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EMBLEMA CXCVIII [=197] .

Opulenti haereditas.

The rich man’s legacy

Patroclum falsis rapiunt hinc Troes in Armis.
Hinc socii, atque omnis turba Pelasga vetat
Obtinet exuvias Hector, Graecique cadaver[1]
Haec fabella agitur, cum vir opimus obit.
Maxima rixa oritur, tandem sed transigit haeres
Et corvis aliquid, vulturibusque sinit.[2]

On that side the Trojans are carrying off Patroclus in his deceptive armour, on this, his co-fighters and all the Greek host try to stop them. Hector obtains the spoils, the Greeks the body. This story is played out when a rich man dies. A great quarrelling arises, but eventually the heir brings the argument to an end and leaves something for crows and vultures.

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Das CXCVIII [=197] .

Eins Reichen Erb.

Die Trojaner reissen da weck
Patrocl, der in frembd rüstung steckt
Auff der andern ziehent mit gwalt
Sein gsellen die Griechisch schar bald
Der Hector dRüstung darvon bringt
Den Griechen der todt Cörpel glingt
Ein solich spil sich auch zutreit
Wann ein Reicher von hinnen scheidt
Ein grosser zanck sich erhebt do
Die Erben theilens endtlich so
Das davon auch bekompt ein stück
Die Rappen und die Geyern flück.

Notes:

1.  For the death of Patroclus, see Homer, Iliad, 16.784ff. He borrowed Achilles’ armour to fight the Trojans when Achilles refused, and was killed by Hector, who took the armour.

2.  ‘Vulture’ was a term used to refer to people who hang round rich persons, hoping for a legacy See Erasmus, Adagia, 614 (Si vultur es, cadaver exspecta).


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    EMBLEMA CXCVII [=196] .

    Cum larvis non luctandum.[1]

    Do not wrestle with the dead

    Aeacidae[2] moriens percussu cuspidis Hector[3],
    Qui toties hosteis vicerat antè suos.
    Link to an image of this page  Link to an image of this page  [S1v f124v]Comprimere haud potuit vocem insultantibus illis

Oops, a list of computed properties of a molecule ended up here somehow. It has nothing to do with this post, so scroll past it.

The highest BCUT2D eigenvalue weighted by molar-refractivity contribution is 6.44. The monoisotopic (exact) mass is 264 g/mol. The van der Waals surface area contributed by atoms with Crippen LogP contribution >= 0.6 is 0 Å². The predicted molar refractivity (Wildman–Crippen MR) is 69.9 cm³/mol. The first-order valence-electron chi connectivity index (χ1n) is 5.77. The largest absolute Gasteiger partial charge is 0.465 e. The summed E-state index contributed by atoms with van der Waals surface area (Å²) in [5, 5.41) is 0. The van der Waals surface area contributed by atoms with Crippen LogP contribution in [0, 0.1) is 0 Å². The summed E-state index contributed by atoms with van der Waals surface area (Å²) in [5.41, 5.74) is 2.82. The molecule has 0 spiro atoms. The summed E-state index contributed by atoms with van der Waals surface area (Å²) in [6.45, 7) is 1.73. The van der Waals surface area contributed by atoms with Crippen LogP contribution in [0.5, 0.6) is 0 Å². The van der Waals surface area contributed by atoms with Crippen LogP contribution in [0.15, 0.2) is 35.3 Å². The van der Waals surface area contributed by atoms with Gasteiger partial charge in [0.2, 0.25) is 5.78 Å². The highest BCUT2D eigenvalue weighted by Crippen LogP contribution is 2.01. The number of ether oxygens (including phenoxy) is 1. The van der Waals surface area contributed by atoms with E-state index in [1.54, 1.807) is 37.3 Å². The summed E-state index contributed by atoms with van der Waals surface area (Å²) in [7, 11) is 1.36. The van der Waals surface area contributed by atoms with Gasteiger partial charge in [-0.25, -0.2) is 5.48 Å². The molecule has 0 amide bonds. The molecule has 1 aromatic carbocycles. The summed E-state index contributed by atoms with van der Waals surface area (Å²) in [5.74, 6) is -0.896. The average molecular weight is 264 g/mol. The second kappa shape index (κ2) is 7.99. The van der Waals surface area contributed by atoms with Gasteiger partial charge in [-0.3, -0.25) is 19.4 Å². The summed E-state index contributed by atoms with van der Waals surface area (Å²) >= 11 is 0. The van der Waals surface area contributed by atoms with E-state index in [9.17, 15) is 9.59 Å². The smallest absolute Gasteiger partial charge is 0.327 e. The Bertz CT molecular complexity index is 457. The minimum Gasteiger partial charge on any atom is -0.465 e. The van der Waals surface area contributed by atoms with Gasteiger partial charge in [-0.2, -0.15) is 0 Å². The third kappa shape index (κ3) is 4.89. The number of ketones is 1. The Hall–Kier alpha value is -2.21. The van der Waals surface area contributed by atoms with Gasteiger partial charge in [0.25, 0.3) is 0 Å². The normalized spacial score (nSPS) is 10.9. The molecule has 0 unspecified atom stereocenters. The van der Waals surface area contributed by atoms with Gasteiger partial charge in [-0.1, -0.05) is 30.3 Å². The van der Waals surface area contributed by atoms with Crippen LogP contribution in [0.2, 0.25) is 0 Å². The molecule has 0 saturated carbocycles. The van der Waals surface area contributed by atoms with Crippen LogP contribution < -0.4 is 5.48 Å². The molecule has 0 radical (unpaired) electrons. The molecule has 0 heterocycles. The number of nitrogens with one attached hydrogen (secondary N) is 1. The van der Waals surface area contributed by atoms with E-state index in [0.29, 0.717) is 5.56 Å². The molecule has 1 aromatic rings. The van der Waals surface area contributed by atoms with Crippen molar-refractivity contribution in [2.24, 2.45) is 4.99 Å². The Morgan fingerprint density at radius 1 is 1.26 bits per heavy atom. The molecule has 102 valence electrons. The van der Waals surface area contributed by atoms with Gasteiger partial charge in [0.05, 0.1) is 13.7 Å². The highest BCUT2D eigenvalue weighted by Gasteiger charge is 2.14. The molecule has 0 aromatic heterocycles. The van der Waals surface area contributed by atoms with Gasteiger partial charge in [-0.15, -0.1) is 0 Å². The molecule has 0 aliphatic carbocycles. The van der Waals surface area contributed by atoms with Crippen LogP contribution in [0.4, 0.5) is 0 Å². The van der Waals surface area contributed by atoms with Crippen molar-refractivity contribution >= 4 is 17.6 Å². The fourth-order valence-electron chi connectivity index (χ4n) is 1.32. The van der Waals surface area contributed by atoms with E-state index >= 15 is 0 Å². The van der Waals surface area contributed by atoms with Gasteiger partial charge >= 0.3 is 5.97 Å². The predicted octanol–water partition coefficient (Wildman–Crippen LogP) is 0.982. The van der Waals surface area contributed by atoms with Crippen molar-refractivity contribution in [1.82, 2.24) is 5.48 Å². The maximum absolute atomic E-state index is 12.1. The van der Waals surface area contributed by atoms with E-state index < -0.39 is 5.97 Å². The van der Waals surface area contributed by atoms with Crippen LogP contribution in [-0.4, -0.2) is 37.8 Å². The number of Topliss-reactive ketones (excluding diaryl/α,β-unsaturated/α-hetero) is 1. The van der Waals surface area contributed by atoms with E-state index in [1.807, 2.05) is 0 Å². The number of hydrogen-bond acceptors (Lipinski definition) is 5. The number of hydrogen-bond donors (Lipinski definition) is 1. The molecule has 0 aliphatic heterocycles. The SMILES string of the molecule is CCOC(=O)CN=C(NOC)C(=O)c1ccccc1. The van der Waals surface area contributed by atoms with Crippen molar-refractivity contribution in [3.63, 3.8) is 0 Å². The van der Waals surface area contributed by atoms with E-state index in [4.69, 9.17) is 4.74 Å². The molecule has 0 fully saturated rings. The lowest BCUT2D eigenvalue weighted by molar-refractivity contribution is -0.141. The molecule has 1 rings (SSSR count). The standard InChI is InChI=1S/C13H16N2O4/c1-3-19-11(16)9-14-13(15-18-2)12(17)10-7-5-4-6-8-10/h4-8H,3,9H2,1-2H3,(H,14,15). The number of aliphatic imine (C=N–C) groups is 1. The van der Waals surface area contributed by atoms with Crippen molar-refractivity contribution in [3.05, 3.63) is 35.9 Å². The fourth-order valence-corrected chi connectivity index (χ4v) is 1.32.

Dum curru & pedibus nectere vincla parant.
    Distrahite ut libitum est: sic cassi luce Leonis
    Convellunt barbam vel timidi lepores.[4]

    When he was dying from the wound dealt by the spear of Aeacus’ descendant, Hector, who had so often before defeated his own enemies, could not keep silent as they triumphed over him, while preparing to tie the ropes to chariot and feet. Tear me as you will, he said; when the lion is deprived of the light of life, even cowardly hares pluck his beard.

    Das CXCVII [=196] .

    Man sol nit mit den Todten fechten.

    Als Achilles mit seiner Lantz
    Durchstochen hett den Hector gantz
    Und Hector in todszügen lag
    Der so offt dem Feind obgelag
    Kundt er sich nicht enthalten zwar
    Da sie mit freuden zwungen gar
    Sein Füß in dband, und knüpfften hert
    An den Wagen, ein solch redt:
    Ziecht tapffer zu nach euwerm lust
    Also die zagen Hasen sust
    Rupffn auß dem Löwen dHar im Bart
    So todt ist, hat zu dAugen hart.

    Notes:

    1.  Cf. Erasmus, Adagia 153, Cum larvis luctari.

    2.  ‘of Aeacus’ descendant’, i.e. ‘of Achilles’.

    3.  Hector was the greatest warrior on the Trojan side in the Trojan War, killed in single combat by Achilles, the Greek champion. See Homer, Iliad 22.367ff. and 24.14ff. for Achilles’ desecration of Hector’s body, dragging it, tied by the feet behind his chariot, round the tomb of Patroclus.

    4.  The last two lines are a translation of the two-line epigram Anthologia graeca 16.4, where, in Planudes’ text, the words are attributed to Hector in the heading.


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